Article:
The show begins
The show started during the passing league on Friday. He caught two touchdown passes including one where he had to make a sharp cut before finding the end zone. He simply sprinted past the defender on his second touchdown reception.
“It’s good to have Jared back on the field,” said head coach Don Kerley. “He’s a very talented football player who does a lot of things for us.”
Kimble smiled when I asked him about the speed that he displayed on his second touchdown catch.
“I feel a lot better now than I did last year after the North Greene game,” said Kimble. “It’s my time to step up and shine and help this year’s team win a lot of football games. We still have some talented players here and we all want to win. We won’t ever forget last season and being state ranked but now is the time to build on that. Nobody is expecting us to be the team we were in 2017. We’re out to prove them wrong.”

Horns capture first in HHS passing league

JC’s Troy Arnold threw several touchdown passes on Saturday in wins over Cloudland, Happy Valley and Hampton. Arnold gets ready to launch one against C-Doak. Photos by Tim Chambers

By Tim Chamber

Tomahawk Sports Editor

The 2017 Longhorns became the first team ever in school history to go 10-0 during the regular season. They finished the year at 11-1, the best record ever by a Johnson County High School football team.
Some talented players from last year’s squad want to make more history in 2018. That group got things off to a good start over the weekend.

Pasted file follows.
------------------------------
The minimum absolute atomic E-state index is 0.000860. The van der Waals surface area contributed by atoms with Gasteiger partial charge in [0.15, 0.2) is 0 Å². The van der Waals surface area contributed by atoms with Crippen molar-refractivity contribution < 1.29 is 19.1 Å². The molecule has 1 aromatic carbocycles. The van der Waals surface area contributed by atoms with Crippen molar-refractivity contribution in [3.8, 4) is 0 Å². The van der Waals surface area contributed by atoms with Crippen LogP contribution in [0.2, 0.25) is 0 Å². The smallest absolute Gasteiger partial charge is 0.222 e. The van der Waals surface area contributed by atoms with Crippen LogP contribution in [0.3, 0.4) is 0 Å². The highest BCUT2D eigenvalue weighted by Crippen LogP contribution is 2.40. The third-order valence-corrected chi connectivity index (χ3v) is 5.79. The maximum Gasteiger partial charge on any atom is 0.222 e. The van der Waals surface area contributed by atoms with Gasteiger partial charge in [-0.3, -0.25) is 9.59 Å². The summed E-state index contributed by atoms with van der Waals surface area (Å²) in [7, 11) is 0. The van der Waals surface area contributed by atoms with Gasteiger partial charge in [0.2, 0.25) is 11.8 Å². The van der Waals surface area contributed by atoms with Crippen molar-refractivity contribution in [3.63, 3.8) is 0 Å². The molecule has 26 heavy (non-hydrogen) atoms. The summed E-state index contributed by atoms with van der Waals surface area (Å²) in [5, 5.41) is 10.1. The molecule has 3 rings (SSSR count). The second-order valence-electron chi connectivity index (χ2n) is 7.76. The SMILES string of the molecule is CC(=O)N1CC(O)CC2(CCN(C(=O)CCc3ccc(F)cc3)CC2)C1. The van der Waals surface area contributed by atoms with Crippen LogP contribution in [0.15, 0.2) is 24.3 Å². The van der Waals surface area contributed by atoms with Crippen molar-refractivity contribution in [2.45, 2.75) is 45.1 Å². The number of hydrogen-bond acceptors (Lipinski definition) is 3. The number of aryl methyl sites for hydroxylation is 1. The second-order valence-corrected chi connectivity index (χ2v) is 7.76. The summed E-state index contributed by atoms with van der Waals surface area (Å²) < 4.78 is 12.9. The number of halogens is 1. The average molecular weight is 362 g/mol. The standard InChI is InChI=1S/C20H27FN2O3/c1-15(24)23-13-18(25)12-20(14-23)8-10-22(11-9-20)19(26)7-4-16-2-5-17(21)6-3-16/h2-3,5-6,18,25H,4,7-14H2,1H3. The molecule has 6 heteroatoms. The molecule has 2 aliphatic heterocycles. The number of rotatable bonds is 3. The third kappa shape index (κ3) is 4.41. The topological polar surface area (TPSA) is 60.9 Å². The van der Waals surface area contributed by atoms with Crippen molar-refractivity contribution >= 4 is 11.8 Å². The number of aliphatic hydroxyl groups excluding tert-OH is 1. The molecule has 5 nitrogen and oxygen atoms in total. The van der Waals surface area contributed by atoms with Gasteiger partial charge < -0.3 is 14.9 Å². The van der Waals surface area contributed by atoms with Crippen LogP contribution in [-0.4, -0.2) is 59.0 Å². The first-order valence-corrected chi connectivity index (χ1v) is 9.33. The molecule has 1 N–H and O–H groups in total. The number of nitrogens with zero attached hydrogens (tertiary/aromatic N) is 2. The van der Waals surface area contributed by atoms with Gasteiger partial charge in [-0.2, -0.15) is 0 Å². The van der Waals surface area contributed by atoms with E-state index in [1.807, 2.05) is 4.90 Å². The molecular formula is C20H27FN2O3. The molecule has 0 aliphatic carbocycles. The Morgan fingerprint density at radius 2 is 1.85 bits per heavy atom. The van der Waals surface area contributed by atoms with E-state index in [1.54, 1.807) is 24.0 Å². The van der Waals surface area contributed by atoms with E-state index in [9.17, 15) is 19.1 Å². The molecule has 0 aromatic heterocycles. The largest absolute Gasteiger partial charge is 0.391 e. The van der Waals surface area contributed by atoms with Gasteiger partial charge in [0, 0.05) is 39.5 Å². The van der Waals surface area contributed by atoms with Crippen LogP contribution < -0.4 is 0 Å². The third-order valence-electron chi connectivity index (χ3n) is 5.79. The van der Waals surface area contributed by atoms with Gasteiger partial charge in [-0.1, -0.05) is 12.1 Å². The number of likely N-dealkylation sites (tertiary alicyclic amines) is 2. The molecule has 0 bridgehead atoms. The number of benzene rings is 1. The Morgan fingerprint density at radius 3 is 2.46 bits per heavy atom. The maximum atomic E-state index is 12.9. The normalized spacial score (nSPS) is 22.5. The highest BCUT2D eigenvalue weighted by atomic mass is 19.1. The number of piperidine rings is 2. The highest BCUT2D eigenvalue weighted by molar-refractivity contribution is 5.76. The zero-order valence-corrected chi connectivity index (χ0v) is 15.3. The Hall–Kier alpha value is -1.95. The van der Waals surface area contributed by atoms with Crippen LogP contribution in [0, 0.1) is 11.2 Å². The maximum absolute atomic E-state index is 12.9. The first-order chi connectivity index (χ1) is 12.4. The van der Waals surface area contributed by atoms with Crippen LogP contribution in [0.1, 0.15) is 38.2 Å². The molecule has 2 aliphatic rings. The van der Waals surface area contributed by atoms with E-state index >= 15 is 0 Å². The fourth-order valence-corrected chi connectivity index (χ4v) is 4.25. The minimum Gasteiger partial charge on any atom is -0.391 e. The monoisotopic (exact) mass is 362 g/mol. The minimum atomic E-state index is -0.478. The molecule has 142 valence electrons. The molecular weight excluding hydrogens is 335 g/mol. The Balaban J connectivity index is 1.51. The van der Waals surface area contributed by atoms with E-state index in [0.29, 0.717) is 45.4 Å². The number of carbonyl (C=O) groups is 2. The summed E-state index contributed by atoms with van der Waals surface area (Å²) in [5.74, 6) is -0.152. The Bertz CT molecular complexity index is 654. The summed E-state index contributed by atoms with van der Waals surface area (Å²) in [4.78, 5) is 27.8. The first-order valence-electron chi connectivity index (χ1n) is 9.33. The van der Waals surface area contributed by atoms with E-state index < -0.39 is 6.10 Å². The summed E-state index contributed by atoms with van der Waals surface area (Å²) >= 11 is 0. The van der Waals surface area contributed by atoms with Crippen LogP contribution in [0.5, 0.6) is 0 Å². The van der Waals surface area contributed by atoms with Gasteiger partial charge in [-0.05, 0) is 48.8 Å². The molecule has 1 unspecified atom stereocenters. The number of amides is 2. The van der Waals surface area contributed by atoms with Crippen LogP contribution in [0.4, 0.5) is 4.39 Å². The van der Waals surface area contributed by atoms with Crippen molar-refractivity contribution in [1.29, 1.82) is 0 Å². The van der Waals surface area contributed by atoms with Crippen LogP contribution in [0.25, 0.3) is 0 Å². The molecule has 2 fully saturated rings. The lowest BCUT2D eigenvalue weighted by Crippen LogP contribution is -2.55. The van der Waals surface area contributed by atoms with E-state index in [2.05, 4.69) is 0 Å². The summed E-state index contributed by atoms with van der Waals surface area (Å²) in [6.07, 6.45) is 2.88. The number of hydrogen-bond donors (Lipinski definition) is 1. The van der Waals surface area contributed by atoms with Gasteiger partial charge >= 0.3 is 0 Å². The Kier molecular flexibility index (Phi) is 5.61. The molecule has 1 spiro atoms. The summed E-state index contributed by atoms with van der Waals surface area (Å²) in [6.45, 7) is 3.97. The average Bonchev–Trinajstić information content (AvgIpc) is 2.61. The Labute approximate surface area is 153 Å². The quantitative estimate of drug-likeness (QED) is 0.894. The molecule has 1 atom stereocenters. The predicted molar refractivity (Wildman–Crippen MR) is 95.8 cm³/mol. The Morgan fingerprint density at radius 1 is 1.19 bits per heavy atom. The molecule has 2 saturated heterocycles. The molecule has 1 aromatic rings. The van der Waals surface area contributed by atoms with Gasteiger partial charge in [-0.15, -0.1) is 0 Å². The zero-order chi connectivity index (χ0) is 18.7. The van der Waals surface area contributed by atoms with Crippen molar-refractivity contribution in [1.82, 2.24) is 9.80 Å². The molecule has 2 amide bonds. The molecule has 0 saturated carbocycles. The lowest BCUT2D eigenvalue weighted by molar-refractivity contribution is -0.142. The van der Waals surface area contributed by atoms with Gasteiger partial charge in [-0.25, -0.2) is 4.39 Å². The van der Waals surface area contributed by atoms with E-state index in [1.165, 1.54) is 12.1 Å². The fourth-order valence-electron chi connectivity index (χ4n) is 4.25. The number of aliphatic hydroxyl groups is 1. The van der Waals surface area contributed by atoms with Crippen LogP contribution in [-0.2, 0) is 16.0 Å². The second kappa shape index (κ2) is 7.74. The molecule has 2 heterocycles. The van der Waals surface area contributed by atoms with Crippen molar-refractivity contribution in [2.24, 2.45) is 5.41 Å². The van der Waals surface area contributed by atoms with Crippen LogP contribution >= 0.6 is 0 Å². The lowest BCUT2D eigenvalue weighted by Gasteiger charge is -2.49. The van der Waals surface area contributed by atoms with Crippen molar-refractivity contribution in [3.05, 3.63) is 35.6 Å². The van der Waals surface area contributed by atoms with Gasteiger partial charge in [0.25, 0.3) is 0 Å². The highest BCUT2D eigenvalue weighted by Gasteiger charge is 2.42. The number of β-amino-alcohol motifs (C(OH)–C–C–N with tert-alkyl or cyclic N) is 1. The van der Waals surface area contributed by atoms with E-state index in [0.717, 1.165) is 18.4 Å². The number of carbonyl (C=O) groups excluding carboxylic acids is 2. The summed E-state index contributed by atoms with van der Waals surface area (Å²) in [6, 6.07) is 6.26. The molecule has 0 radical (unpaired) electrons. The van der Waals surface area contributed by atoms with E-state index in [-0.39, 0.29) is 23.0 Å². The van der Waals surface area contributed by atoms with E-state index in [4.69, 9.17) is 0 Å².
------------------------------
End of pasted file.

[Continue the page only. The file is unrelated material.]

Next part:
Johnson County took first place at Hampton High School on Saturday in their annual 2-day passing league camp. The Longhorns logged victories over Chuckey-Doak, Unaka, Silver Bullets, and Happy Valley in addition to defeating Cloudland and Hampton in the semifinals and championship game.
The Longhorns hadn’t won the event in two years so doing something that the 2017 bunch couldn’t do left the team with a lot of confidence.
It is especially true for starting quarterback Troy Arnold who has waited his turn for three seasons. He was the backup to Nathan Arnold who is now playing at the University of the Cumberland.
“It meant a lot to win it because our seniors were a special group of football players last year,” said Arnold. “We were able to find some new leaders and go-to players over the weekend. We gained a lot of confidence going into our workouts, which begin on Monday. I was able to learn a lot from this.”
Arnold started on Friday by throwing an interception against Chuckey-Doak on their first possession but warmed up on his next three series. He tossed a pair of touchdown passes to Jared Kimble and another one to Zack Eller who also broke up a touchdown pass against the Black Knights.
“Last year was special but I believe that we can be a good football team again this year,” said Eller. “I like the passing camps because you develop a good chemistry with the quarterback and receivers.”
Eller proved his point